In three unique and different ways, each inductee has left a stamp on country music not likely to be erased with time. Through his paino-playing on iconic songs such as “Don’t It Make My Brown Eyes Blue” and “White Lightning,” Robbins has redefined the essence of the studio musician.

With “Once A Day,” a little tune pinned by Bill Anderson, Smith did the impossible – becoming the first female artist to log eight consecutive weeks at #1. That feat, accomplished more than forty years ago, has yet to be topped.

And Brooks took our notion of what a concert tour could be, turned it on its head, and ran with it.

Hargus “Pig” Robbins

I must admit that before this morning, my young age prevented me from knowing Robbins and his contributions to country music. But after listening to his introduction by Kix Brooks, I found familiarity with most of the songs he played on.

Especially this day and age, with digital sales rendering the dust jacket obsolete, the ideal of the studio musican has nearly gone out the window. No longer do we care who backs up our favorite singer as long as said artist releases new music.

But the studio musician is the backbone of all music. Without session players, as they’re also called, albums would never be released. We need these professional musicians who can learn a song on a dime (often without sheet music, thanks Kix) and execute them flawlessly.

Robbins was one of those such people and arguably one of the best the genre has ever seen.

Connie Smith

Unless you are far too close to mainstream country music, the release of Long Line of Heartaches last August brought fourth much joy. It was Smith’s first album since 1997 and an excellent reminder of country’s rich past.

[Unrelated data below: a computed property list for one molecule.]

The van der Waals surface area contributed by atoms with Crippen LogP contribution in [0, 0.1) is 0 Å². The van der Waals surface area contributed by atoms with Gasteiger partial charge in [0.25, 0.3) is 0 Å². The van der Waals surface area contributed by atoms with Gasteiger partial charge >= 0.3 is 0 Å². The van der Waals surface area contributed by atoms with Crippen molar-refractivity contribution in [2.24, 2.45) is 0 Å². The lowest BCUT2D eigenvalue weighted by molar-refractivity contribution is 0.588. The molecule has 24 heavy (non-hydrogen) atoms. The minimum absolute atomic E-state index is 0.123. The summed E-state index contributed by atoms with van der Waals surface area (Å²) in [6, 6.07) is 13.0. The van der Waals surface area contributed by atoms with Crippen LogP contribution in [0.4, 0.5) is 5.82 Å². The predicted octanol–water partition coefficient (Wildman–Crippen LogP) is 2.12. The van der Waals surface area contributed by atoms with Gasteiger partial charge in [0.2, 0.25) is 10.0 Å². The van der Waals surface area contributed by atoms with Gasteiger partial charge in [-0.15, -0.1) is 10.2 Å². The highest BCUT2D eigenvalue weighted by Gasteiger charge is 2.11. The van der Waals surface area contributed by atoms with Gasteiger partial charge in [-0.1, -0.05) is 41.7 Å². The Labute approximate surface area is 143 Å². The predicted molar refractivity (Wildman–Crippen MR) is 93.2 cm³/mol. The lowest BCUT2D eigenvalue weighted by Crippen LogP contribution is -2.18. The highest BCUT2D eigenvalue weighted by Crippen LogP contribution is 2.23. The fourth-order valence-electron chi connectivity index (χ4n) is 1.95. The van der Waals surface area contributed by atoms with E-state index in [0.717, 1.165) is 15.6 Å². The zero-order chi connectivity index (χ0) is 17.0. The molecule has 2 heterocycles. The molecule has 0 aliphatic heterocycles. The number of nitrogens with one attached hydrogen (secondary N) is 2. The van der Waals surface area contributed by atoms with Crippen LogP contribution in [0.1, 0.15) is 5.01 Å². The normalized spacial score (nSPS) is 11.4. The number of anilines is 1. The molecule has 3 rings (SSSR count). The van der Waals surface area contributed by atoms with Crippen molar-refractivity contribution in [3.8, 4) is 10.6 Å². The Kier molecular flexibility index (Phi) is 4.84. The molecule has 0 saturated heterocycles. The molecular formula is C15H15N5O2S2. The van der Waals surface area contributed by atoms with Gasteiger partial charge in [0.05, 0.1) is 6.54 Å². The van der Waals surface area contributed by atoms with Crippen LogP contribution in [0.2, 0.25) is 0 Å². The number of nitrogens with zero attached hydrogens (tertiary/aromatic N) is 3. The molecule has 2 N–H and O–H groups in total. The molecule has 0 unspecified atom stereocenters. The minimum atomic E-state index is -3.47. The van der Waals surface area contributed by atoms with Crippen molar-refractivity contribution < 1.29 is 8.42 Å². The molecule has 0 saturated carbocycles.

At 70, Smith sounds better today than most female singers in the business. I was recently scanning the television channels when I came across The Marty Stuart Show on RFD-TV. A homage to all the great variety shows from the 60s and 70s, The Marty Stuart Show is a shining example for classic country music in a world in which country rock knows no bounds.

Marty’s guest that evening was none other than Smith, his wife. For half an hour she took to the stage and sang from Heartaches. She performed more than half of the album and even brought her three daughters on stage for “Take My Hand.”

The show can be “hicky” at times, but Smith’s voice shined loud and clear. It was so nice to have an outlet from which to see her perform and I knew I was witnessing something special.

My first vivid memory of Smith came in 1997 when I watched her perform on the Grand Ole Opry from my grandparent’s living room. I don’t remember what she sang, but I remember it airing after she married Stuart. Being young and naive, I didn’t understand what I was watching and thought she looked “tough.”

The next time I remember paying attention to her was during a duet of “Once A Day” live on the Opry with Martina McBride in 2005. That performance is on YouTube and very good, although Smith steals the show (as she should have).

Like Jean Shepard last year, Smith’s induction is long overdue. Her importance to country music may be quiet in comparison to the likes of Loretta Lynn, Tammy Wynette, and Dolly Parton, but she belongs with them in a class of her own.

With a better understanding of her importance, and a deep love of Heartaches, I now can say I’m a bonafide fan.

Garth Brooks

Being a 90s kid, (oh how I loathe that term), I have the most vivid memories of Brooks. It’s funny, as a child, I first came to know him trough his famous stage show and always viewed him as larger than life; some unapproachable giant force. His image of flying over rafters and gliding on his back through rows and rows of fans only magnified it for me.

I remember, once, not “getting” him. This idea of his popularity being something overblown. I don’t know when I woke up and got a clue but it came pretty fast.

In 1997, when I was also first learning about Smith, my grandfather turned 75. So my mom had an idea – I would sing “Much Too Young (To Feel This Damn Old)” at the party. I’m not a singer or guitar player, so I did my best to pull it off. I remember having to learn the song for weeks before hand and feeling pretty cool that I could use the word “damn.” It was a special moment and I can still see myself sitting on the stool in the middle of the dance floor.

That same year, like the rest of the world, I tuned into the famous Central Park concert. Being young, I really had no idea the magnitude of what that show really symbolized for country music. I remember how happy everyone was that Garth was sticking only to old material.